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that the intending emigrant has clear
and definite ideas on the subject of his
promised land. Where it is, what it is like,
and what are its capabilities, subjects of
the highest importance to him, are, nevertheless,
subjects on which many emigrants
have the haziest ideas. No doubt the
advantages and disadvantages of Canada, New
Zealand, Australia, the United States, and
other such beaten tracks for the adventurous,
are well enough known, even in the dullest
and remotest districts of this country.
Trustworthy information concerning them
can be readily obtained, and there is not
much fear of even the most ignorant going
very far wrong. It is when the beaten
tracks are left, that the danger begins.
The less known the country, the more
magnificent are the promises of the agent.
The more florid the descriptions of the
agent, the more eager is the ignorant
victim to swallow the bait. Dazzled by
the brilliant promises of the fluent salesman,
the unfortunate emigrant invests his
little all in an eligible lot, and too often
finds too late, that his Eden is a fool's
paradise. When once the money is got,
and the victim is packed off, his future fate
is usually a matter of supreme indifference
to the Mr. Scadder who has robbed him.
That astute personage well knows that
whatever may happen to his man in the
wilderness to which he has been sent, he is,
at all events, pretty certain never to get
home again and demand his money back.
Thus Scadder lives and prospers, and, as
the race of the credulous and ignorant
never ceases out of the land, fresh dupes
succeed and the emigration agency never
lacks clients.

These assertions may be illustrated by a
little story of certain South American
emigrants of quite recent date.

The edifying history has just been
communicated to our parliament, through the
medium of a despatch addressed by the
Hon. A. H. Gordon, Governor of Trinidad,
to Earl Granville. It seems that in the
month of February, 1868, a company,
bearing the grandiloquent title of the "American,
English, and Venezuelan Trading and
Commercial Company," was incorporated
according to the forms of law, in the city of
Richmond, in Virginia, in the United States.
The company was described as being based
upon a grant of land made by the
Venezuelan government to Dr. Henry M. Price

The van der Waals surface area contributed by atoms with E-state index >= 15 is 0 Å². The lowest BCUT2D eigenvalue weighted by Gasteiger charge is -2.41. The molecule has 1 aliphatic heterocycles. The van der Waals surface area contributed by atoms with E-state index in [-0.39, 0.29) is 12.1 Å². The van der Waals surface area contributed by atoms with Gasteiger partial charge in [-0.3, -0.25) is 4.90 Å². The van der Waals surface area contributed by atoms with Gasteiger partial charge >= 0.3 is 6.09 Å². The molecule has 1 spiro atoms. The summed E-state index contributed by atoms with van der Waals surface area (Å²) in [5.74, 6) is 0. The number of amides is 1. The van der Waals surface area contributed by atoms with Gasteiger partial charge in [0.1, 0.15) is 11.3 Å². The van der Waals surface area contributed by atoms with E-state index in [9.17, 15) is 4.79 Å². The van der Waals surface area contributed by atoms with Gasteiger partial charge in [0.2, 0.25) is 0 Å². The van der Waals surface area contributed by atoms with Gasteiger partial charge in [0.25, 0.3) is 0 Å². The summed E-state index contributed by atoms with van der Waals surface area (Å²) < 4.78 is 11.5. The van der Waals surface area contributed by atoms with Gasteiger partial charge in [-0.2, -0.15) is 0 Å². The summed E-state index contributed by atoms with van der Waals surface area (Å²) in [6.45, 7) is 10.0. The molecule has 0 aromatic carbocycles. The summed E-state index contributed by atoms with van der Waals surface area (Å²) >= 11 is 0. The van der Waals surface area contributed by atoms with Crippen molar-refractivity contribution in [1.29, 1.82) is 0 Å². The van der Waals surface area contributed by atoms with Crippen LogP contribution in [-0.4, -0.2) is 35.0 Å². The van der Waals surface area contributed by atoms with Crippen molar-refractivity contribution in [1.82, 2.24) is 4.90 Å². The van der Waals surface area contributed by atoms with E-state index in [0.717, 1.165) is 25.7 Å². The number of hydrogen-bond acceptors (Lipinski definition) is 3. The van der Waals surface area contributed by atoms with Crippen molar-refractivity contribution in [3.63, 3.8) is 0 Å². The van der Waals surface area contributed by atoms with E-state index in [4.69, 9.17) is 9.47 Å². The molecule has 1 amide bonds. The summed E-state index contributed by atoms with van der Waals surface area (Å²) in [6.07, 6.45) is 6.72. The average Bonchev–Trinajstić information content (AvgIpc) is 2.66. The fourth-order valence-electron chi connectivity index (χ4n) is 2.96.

and associates, September 13th, 1865, and
its objects were declared to be the
establishment of certain lines of steamers
between New Orleans and the ports on the
Orinoco river in Venezuela. Trade,
commerce, and the carrying of passengers and
freight, were announced as its chief
business. A board of directors, all resident in
the United Stateswith the exception of
one gentleman, Mr. J. Frederick Pattison,
described as of America-square, in the city
of London, Englandwas appointed to
manage affairs. The capital was fixed at
two millions of dollars, and the company,
without loss of time, proceeded to business.
It would appear that the point which first
attracted the attention of the directors was
not so much the establishment of the line
of steamers, and the attainment of the
other more immediately specified objects of
the association, as the development of the
territory ceded by the Venezuelan government
to Dr. Price. Two hundred and forty
thousand square miles (the extent of the
little piece of ground in question), is a
good property for a company with a capital
of two millions of dollars, especially when
the land is very thinly populated. It is
only natural that the directors should
have felt anxious to promote emigration to
Venezuela, and to establish on their
domain colonies of industrious agriculturists,
miners, and planters, whose payments for
land would increase the resources of the
company, and whose exports and imports
would, in the fulness of time, keep the
line of steamers and the other branches
of the company's business in constant and
lucrative work. The method by which the
managers sought to attain the desired end
is to be gathered from an interesting little
volume, published in London, under the
auspices of Mr. James Frederick Pattison
not of America, but, the next thing to it,
of America-square—"director-general in
Europe of the company." This literary
treasure is called, the Emigrant's Vade
Mecum, or Guide to the Price Grant in
Venezuelan Guyana.

It appears from this work, which is quoted
in Mr. Gordon's despatch, and is now before
us, that of all places in the world for the
emigrant, Venezuelan Guyana is the very
best; and, further, that in the whole of
Venezuela there is not such another eligible
situation as Dr. Price's grant. Watered
not only by the mighty Orinoco, but by
such minor though still splendid streams
as the Caroni and the Caura; rich, to a
fault almost, in the luxuriance of its
produce, it is glowingly described.
Everything grows in Venezuela. Cotton, sugar,
coffee, cocoa, rice, tapioca, sago, corn,